Ladies and Gentlemen,

For the Hungarian meat industry the last thirty years have not exactly been a glorious period. They have been characterised by a shrinking market, job losses and ever fiercer foreign competition. After the fall of communism no one understood what was happening to us. Not much earlier Hungarian meat products had been present in even the most distant parts of the world. I remember when the famous Hungarian food industry almost collapsed overnight: tens of thousands of jobs were lost, and pig farms were also closed down, one by one. Those Hungarian businesses that were able to survive in the competition emerging after the fall of communism only did so by making enormous sacrifices, and slowly but surely we were being pushed out of our own market. We didn’t understand how this could happen. Likewise we didn’t understand why others found it profitable to do things that for us were unprofitable. We simply couldn’t comprehend how in all their shops the Austrians were able to almost exclusively sell their own food products, while we had to search through the entire supermarket display cabinet to find a Hungarian product hidden at the bottom. In order for the Hungarian food industry to again make headway at full speed, we first of all had to regain our self-confidence. Because those who lose their self-confidence – or, worse still, whose self-confidence is taken from them – find it very difficult to return to their own feet again, if at all. People with no self-confidence can be dictated to, can be controlled, and can be told what to buy and what to eat – which may even be garbage.

Ladies and Gentlemen,

Today we can see that without self-confidence there is no success. Like everywhere else in the world, to a large extent this self-confidence stems from the trust we have in the products that we ourselves make. For the food industry the converse is also true. If we Hungarians do not stand up for our own products, if we do not buy our own products, if we Hungarians are unable to protect our high-quality products, we should not be surprised if others do not buy them either.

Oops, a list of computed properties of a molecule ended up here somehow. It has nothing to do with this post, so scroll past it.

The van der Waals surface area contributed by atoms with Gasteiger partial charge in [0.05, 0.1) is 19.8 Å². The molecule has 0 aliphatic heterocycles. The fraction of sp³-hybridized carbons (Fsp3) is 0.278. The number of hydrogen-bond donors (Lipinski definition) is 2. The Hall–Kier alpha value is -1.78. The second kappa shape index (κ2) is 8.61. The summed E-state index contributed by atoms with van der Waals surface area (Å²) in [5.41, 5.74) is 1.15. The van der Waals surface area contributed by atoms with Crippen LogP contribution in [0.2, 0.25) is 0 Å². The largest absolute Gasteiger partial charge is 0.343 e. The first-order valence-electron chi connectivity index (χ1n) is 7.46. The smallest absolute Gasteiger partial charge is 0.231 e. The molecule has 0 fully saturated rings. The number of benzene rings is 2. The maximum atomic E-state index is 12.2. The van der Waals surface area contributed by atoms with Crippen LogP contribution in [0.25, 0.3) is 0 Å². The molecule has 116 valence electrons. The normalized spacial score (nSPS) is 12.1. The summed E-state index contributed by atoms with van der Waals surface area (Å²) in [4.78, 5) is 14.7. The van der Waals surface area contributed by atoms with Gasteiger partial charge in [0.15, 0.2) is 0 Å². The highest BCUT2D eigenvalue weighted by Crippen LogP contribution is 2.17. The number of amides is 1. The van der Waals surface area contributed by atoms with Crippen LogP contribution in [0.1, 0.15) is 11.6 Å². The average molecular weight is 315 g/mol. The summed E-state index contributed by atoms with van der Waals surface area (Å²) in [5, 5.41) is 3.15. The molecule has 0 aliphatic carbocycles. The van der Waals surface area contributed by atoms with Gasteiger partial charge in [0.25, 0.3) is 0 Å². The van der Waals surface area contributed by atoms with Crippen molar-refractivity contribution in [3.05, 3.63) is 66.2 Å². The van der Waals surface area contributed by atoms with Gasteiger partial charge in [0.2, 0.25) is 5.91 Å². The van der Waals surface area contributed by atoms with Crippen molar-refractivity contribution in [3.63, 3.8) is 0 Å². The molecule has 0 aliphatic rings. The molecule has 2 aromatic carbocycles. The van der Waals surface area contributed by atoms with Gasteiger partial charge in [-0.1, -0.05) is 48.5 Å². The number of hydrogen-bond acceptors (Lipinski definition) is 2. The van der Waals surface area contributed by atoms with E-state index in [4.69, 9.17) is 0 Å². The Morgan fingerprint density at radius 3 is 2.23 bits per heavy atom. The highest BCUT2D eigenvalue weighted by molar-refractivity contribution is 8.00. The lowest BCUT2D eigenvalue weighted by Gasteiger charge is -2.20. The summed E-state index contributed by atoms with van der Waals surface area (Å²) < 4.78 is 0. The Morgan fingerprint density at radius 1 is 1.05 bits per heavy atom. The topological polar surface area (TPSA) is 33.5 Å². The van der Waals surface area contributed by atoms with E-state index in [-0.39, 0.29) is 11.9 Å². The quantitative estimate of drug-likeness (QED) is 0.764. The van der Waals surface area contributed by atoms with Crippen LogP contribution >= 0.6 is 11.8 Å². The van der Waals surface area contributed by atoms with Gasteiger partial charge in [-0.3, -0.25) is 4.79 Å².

Ladies and Gentlemen,

Hungary is an agricultural country; we always have been, and we always will be. Naturally we have successful industry, and we hope that it will become even stronger. We have a high-tech industrial sector which we can be proud of, and we also have a system of financial institutions which works extremely well. Agriculture, however, must remain one of the national economy’s strategic sectors in the future, and all the conditions exist for this. We have inherited one of Europe’s best tracts of land, beneath our feet we have highly fertile soil free from extensive industrial contamination, and we have a temperate climate. This land is capable of supplying 15 million people with healthy food products. So the conditions exist, and success depends on us alone. What we make of our natural features and possibilities is the responsibility of businesses – and, of course, the Government. Circumstances are favourable; Hungary’s economic policy is sensible and today serves Hungary’s interests; and the political system is both democratic and stable. Good years lie ahead of us: please use them well.

Go for it, Hungary! Go for it, Hungarians!